MICHAEL KEATING. Contestability and Defence Advice

Major defence decisions have long been made with a minimum amount of consultation. That is certainly true of the recent decision to give the French Naval Group a monopoly over the design and build of Australia’s next submarine. The way this decision was made seems to reflect a long-standing view that civilians are not competent and cannot be allowed to question military expertise. This post suggests this is not good enough as many relevant considerations in defence planning and acquisitions range well beyond military expertise.

The first World War represented the most shocking and futile waste of life on a scale never previously experienced. At the end of that conflict, the French Prime Minister, Georges Clemenceau, concluded that war was too important to be left to the generals.

Yet on receiving a report warning of Australia’s looming capability gap for its submarines, and the risks that it might prove much longer, the immediate response by the responsible Minister, Christopher Pyne, was to criticise the authors as “armchair critics living in Sydney with no understanding of the tender process involved”. In other words, the authors who were outside the military establishment, could not be expected to provide a sound alternative view.

Readers of this blog can reach their own conclusions about the soundness or otherwise of this critique of the submarine acquisition as the report in question is being summarised on this blog (see first post on 2 October).  In brief, the report argues that:

  1. With a new unique design that is yet to be developed, let alone tested, there is a high probability that the period before Australia takes delivery of its new submarines may prove significantly longer than presently being planned for, and/or that the proposed fleet of these new submarines may have less capability than expected/needed.
  2. There is an alternative way of filling this capability gap that would be more effective and cost less, especially if the length of that gap continues for more than the decade presently envisaged for the life extension of the present Collins submarine fleet.

What concerns me in this article, however, is the apparent assumption that only the Department of Defence can provide useful advice about military matters, and specifically military equipment.  Furthermore, this is not a new situation; in my personal experience it has been going on for decades. In effect, when it comes to examining its expenditures, Defence has long been pretty much a closed shop, and the purpose of this article is to examine why this might be so, and whether it should continue.

My starting point is that all policy advice should be contestable. Frankly, the critical feature of policy advising is the multiplicity of objectives and the amount of uncertainty. There is a need for trade-offs between the different ends and means. Accordingly, no-one can truly be called an expert in all aspects of any policy field. Instead, as many different interests have to be satisfied, it is better that all are heard. It is also why in a democracy the final decisions are made by avowed non-experts.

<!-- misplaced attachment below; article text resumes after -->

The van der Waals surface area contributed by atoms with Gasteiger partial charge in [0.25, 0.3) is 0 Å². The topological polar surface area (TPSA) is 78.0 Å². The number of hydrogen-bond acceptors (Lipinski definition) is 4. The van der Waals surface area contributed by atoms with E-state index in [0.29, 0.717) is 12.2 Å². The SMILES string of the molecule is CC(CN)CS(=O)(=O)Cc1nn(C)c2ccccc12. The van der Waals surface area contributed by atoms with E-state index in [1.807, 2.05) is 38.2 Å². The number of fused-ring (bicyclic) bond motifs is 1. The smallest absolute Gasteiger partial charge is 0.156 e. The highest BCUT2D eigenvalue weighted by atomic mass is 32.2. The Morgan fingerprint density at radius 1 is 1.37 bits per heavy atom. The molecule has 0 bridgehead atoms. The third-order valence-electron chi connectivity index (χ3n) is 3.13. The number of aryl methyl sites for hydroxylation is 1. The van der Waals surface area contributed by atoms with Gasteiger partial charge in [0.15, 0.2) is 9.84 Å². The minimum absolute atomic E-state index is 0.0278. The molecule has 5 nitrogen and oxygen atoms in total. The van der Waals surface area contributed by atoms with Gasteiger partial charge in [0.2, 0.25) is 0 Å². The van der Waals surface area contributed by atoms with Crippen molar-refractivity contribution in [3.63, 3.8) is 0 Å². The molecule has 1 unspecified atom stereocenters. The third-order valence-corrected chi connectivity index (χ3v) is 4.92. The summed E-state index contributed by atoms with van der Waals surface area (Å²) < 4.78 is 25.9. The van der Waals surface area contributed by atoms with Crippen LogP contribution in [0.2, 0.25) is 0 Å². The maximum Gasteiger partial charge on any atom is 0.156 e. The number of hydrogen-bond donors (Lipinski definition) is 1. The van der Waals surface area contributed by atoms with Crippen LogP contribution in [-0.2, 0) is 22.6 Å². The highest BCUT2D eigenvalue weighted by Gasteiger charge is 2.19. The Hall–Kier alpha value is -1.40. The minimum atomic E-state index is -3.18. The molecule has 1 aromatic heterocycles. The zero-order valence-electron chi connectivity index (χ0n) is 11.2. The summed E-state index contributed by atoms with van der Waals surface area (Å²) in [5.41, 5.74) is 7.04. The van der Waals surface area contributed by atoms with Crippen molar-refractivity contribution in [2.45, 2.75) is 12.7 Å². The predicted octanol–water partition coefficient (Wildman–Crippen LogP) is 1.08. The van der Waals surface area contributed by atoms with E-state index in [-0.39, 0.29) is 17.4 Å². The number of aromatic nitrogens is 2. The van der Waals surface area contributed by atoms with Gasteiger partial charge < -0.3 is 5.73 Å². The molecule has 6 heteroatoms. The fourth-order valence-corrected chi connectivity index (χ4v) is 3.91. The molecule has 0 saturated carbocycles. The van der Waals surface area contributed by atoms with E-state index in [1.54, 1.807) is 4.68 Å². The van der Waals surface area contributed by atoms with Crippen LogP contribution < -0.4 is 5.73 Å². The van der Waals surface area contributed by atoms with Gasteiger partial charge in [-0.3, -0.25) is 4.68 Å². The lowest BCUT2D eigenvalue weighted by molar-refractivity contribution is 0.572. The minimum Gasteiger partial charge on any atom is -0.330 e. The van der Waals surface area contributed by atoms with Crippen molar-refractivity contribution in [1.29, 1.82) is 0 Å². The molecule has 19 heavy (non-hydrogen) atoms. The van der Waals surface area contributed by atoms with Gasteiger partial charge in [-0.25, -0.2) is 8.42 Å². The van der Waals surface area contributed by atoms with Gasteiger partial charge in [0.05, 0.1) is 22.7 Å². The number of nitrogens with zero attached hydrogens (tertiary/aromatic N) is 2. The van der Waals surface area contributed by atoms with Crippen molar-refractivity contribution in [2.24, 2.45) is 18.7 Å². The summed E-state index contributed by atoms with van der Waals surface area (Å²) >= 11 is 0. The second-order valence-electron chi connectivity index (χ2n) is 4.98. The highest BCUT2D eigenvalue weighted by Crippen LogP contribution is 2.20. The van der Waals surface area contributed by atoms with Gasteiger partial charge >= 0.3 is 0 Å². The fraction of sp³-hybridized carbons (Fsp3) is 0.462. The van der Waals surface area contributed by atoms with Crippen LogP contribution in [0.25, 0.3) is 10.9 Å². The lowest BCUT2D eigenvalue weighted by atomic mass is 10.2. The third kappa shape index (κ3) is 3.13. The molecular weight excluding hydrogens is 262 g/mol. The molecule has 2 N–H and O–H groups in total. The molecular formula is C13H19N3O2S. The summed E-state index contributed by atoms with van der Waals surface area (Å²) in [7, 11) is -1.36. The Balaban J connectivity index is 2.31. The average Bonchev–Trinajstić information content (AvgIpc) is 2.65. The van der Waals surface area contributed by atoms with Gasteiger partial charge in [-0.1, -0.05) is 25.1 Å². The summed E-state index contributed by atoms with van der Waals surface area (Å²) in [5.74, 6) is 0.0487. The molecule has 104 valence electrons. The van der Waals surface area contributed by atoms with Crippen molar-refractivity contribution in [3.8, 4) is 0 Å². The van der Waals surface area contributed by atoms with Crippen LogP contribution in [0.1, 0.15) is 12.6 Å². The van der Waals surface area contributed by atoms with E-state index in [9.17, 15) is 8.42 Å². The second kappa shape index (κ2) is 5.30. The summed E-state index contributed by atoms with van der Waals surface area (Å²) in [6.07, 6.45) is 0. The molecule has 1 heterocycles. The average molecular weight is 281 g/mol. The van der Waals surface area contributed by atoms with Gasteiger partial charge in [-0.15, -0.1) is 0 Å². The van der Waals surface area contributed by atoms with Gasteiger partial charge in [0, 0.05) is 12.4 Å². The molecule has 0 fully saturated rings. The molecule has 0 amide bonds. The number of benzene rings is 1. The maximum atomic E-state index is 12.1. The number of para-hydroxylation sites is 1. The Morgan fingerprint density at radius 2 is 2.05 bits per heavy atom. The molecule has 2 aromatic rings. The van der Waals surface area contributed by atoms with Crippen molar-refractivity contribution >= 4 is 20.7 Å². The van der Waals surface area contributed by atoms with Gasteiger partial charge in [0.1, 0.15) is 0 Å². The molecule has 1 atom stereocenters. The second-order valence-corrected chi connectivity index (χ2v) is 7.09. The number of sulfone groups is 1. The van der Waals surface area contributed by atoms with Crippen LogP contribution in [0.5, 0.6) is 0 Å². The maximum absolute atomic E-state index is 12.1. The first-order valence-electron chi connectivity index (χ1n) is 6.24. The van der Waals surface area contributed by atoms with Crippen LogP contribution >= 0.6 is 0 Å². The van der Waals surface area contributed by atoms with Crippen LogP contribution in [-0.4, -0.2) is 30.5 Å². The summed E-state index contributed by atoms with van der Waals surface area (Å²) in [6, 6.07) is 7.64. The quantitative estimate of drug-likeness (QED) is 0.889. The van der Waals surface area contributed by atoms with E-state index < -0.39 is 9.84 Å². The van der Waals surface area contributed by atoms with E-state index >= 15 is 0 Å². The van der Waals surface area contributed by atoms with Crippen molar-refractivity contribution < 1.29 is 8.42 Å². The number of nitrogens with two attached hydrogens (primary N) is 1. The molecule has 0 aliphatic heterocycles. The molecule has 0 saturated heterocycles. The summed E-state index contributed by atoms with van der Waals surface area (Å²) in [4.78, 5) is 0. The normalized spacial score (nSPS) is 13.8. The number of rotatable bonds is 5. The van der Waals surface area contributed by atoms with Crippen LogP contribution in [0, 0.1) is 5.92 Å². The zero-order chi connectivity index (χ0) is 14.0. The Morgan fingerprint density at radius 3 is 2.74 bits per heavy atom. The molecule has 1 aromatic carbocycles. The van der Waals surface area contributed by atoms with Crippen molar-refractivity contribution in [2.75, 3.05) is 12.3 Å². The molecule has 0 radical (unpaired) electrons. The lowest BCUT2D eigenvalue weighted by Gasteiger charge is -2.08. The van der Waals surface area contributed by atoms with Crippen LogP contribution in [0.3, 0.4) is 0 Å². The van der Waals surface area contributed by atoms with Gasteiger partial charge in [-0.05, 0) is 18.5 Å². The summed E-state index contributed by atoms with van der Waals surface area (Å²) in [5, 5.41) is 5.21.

This principle that policy advice should be contestable is now broadly accepted in other fields of policy. For example, doctors on their own do not determine health policy, although quite properly they do make a significant input. The same is true for economists and economic policy. So today, health, education, welfare, industry, economic and foreign policy advice are all contestable, with multiple sources of advice within government itself, as well as plenty of external policy advisers.

But Defence policy is apparently different. The culture seems to be that only those who are serving in the forces, or sometimes who have served, can really know. Defence has, however, made mistakes in the past, and why should we think that will not happen again in the future? For example, one of the most notorious stuff-ups, was the decision to acquire the custom-built Seasprite helicopter as the solution to our then perceived air-sea warfare needs, rather than purchase a proven off-the-shelf helicopter at a fixed price. The end-result in that case was that after spending $1.4 billion, the project was abandoned without one single helicopter ever having been built.

I mention this episode with the helicopters, however, not as a point of criticism. Rather the lesson I want to draw is that these decisions in Defence are inherently very difficult, and the risks are very high. Instead, of castigating any critics as not worthy of listening to, the defence of Australia would be better served by engaging in a respectful discussion to establish the real merits of the argument.

In the specific case of the submarine purchase, as the Insight Economics Report points out, there are many issues to be decided. These issues range well beyond the narrow technical attributes of the various platforms under consideration, and include consideration of:

  • The submarine’s expected role
  • The size, range, endurance, and crew size of the submarine